For 124,000 Starwood Hotels & Resorts points, Michael and Georgia Soares might have spent six nights in Paris at Starwood's Hotel Prince de Galles on the Champs-Elysees. Instead, the Southern California couple used their hotel points to spend one night with John Travolta and the cast of the movie "Hairspray" at the film's New York premiere.
"We walked the red carpet and everything. It was cool," says Mr. Soares, a 43-year-old father of four who owns a restaurant in Orange County with his wife. The Soares also attended the movie's after-party, where they chatted with Mr. Travolta and snapped a few photos.
With a growing number of customers like Mr. Soares who have accumulated mountains of points, hotels are finding they need to do more than give away hotel rooms. Major hotel companies such as Starwood, Global Hyatt Corp., Hilton Hotels Corp., and InterContinental Hotels Group now offer customers enrolled in their loyalty programs the option to spend their points on an a wide array of unique experiences from weightless space flight to cooking lessons from star chefs.
The hotel companies say that only a small percentage of their customers have enough points to spend on such experiences, but that number is increasing. The average nightly cost of a hotel room has surged, and customers are racking up more points more quickly. The simple reason: The more a room costs, the more points the guest earns. Also, hotels have entered into a slew of partnership deals with credit-card companies, allowing cardholders to earn points with every dollar spent.
These forces have led many hotel companies to become stingier in their points programs. Hyatt, Hilton and Starwood recently changed their programs, requiring more points for higher-end hotels and irking travelers who complained the changes caused a devaluation of their points. Staying at one of Starwood's most-luxurious properties now requires 35,000 points per night for a standard room during peak season, up from from 25,000 points before the change.
Last year, Hilton reclassified hundreds of its hotels into higher categories meaning more points are required for stays there. For example, the Las Vegas Hilton, which used to be a Category 3 hotel, was reclassified to a Category 5. That means the cost of a night at that hotel increased to 35,000 points from 25,000 points.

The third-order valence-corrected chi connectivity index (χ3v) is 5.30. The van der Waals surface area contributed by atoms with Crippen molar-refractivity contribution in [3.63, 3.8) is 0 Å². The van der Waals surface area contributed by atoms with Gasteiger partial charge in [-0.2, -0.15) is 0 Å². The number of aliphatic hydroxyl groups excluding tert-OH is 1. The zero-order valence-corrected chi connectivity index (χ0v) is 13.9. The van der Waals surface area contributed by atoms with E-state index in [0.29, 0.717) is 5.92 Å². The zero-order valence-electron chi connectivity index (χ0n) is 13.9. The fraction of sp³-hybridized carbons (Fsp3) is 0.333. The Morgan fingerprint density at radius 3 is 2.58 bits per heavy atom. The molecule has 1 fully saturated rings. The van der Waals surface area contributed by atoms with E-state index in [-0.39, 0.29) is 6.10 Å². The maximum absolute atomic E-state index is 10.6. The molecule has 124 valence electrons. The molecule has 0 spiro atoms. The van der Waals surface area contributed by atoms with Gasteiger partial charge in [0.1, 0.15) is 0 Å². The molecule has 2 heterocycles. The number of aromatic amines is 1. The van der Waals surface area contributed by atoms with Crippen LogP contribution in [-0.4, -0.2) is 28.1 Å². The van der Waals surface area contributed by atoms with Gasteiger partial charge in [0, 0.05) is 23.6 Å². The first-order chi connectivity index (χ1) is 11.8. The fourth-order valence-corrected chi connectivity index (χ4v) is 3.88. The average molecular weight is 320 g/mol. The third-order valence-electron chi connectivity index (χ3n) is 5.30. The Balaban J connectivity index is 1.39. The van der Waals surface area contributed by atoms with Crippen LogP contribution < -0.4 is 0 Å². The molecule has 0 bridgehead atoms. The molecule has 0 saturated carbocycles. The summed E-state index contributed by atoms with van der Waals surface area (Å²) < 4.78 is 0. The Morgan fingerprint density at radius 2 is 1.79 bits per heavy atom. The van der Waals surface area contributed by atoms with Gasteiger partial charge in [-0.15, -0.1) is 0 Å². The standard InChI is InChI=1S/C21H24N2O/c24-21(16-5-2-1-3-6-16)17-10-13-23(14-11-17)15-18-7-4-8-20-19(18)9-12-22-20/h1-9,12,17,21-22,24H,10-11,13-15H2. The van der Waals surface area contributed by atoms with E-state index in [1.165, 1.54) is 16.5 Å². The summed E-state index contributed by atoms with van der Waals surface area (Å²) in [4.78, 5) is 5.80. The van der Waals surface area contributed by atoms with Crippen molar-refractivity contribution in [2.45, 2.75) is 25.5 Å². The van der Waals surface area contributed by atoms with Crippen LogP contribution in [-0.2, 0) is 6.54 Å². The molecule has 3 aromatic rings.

Hotel officials say that allowing people to use piles of points for movie premieres and concert passes isn't a ploy to get guests to burn points on something other than hotel rooms. Instead, it is intended to create more loyalty and word-of-mouth buzz around the programs.
Customers are "really craving more experiences that are out of the norm, and we want them to be able to use their points to be able to do whatever they want," says Adam Burke, Hilton's senior vice president for customer loyalty.
Hotel companies say that the costs of their points programs have risen. As hotel room rates increase, hotels themselves have to pay more to cover their expenses when guests redeem points. That is because of a hidden business structure that governs the hotel industry. Hotel companies like Marriott typically don't own many of their own properties. Instead, an independent party owns the building and contracts with a hotel company that then manages the property under its brand.
Hotels are famously reluctant to discuss the details of how their loyalty programs are funded, but most programs generally work like this: When a guest checks into a hotel and earns points, the hotel owner pays a fee into a special fund set aside to cover the future cost of redeeming those points. When the guest redeems those points for a free night, the hotel-management company takes money out of that fund to pay the owner back for the hotel room. Typically, hotel-management companies pay only a fraction of the cost of the published rate for a hotel room.
But hotels must have enough cash on hand to cover all the points floating around in the world in order to be able to cover all the possible redemptions.
Hotel companies say regardless of whether a guest redeems points on VIP seats at a Justin Timberlake concert, or a night at the Waldorf-Astoria, it still costs the company money.
And companies are coming up with a dizzying number of brag-worthy ways to redeem points. Members of Hilton HHonors, the hotel's loyalty program, can try out dream jobs through a partnership with VocationVacations, a company that arranges three-day fantasy career experiences like wine-making. For 245,000 Hilton HHonors points, members can be a beer brew master; for 520,000 points, they can become a pro-wrestling ring-side manager; for 420,000 points, they can announce games for the Portland Beavers, the Triple-A affiliate of the San Diego Padres.
InterContinental has teamed up with a company called Cloud 9 Living to, among other things, offer its members the chance to fly an Italian-built fighter plane through simulated aerial combat (475,000 points) and swim with great white sharks 200 miles off the coast of Mexico (100,000 points).
While many hotel companies set the "price" of the experiences in points, some, like Starwood, allow members to bid for experiences in online auctions. Earlier this month, bidding reached 48,000 points for a round of golf with PGA Tour winner Mark Calcavecchia and 41,500 points for dinner with master chef Masaharu Morimoto.
Recently, Starwood members paid 135,500 points for access to the "Entourage" premiere party, 75,500 points for a private party with New York Knick David Lee and 15 of their friends, and 73,500 points to attend a taping of "The Young and the Restless" soap opera.
Starwood loyalty program member Mr. Soares says he was more than willing to spend his points on red-carpet events that literally couldn't be bought.
But were a few moments with Mr. Travolta worth forgoing a week of free luxury lodging in Paris? Mr. Soares, whose wife is a "huge fan" of "Hairspray," answers without hesitation: "Absolutely."